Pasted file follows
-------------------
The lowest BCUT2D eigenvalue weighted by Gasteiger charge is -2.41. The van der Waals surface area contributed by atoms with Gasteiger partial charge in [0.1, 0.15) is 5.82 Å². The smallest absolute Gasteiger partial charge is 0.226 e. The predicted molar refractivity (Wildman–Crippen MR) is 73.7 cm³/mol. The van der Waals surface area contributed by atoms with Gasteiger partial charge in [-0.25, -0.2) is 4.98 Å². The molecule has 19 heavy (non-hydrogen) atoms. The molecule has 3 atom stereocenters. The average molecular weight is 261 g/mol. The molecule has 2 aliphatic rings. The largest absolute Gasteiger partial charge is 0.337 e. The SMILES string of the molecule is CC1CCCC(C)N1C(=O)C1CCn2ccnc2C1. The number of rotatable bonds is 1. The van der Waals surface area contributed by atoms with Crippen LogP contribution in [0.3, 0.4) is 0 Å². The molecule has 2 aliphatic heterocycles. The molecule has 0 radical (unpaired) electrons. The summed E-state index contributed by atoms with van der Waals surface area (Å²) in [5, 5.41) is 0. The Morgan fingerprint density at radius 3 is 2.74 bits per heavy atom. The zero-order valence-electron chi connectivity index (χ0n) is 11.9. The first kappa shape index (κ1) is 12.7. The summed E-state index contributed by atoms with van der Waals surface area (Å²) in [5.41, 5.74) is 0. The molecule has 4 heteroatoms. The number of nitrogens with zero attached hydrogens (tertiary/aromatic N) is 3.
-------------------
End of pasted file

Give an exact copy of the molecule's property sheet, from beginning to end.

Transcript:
The lowest BCUT2D eigenvalue weighted by Gasteiger charge is -2.41. The van der Waals surface area contributed by atoms with Gasteiger partial charge in [0.1, 0.15) is 5.82 Å². The smallest absolute Gasteiger partial charge is 0.226 e. The predicted molar refractivity (Wildman–Crippen MR) is 73.7 cm³/mol. The van der Waals surface area contributed by atoms with Gasteiger partial charge in [-0.25, -0.2) is 4.98 Å². The molecule has 19 heavy (non-hydrogen) atoms. The molecule has 3 atom stereocenters. The average molecular weight is 261 g/mol. The molecule has 2 aliphatic rings. The largest absolute Gasteiger partial charge is 0.337 e. The SMILES string of the molecule is CC1CCCC(C)N1C(=O)C1CCn2ccnc2C1. The number of rotatable bonds is 1. The van der Waals surface area contributed by atoms with Crippen LogP contribution in [0.3, 0.4) is 0 Å². The molecule has 2 aliphatic heterocycles. The molecule has 0 radical (unpaired) electrons. The summed E-state index contributed by atoms with van der Waals surface area (Å²) in [5, 5.41) is 0. The Morgan fingerprint density at radius 3 is 2.74 bits per heavy atom. The zero-order valence-electron chi connectivity index (χ0n) is 11.9. The first kappa shape index (κ1) is 12.7. The summed E-state index contributed by atoms with van der Waals surface area (Å²) in [5.41, 5.74) is 0. The molecule has 4 heteroatoms. The number of nitrogens with zero attached hydrogens (tertiary/aromatic N) is 3.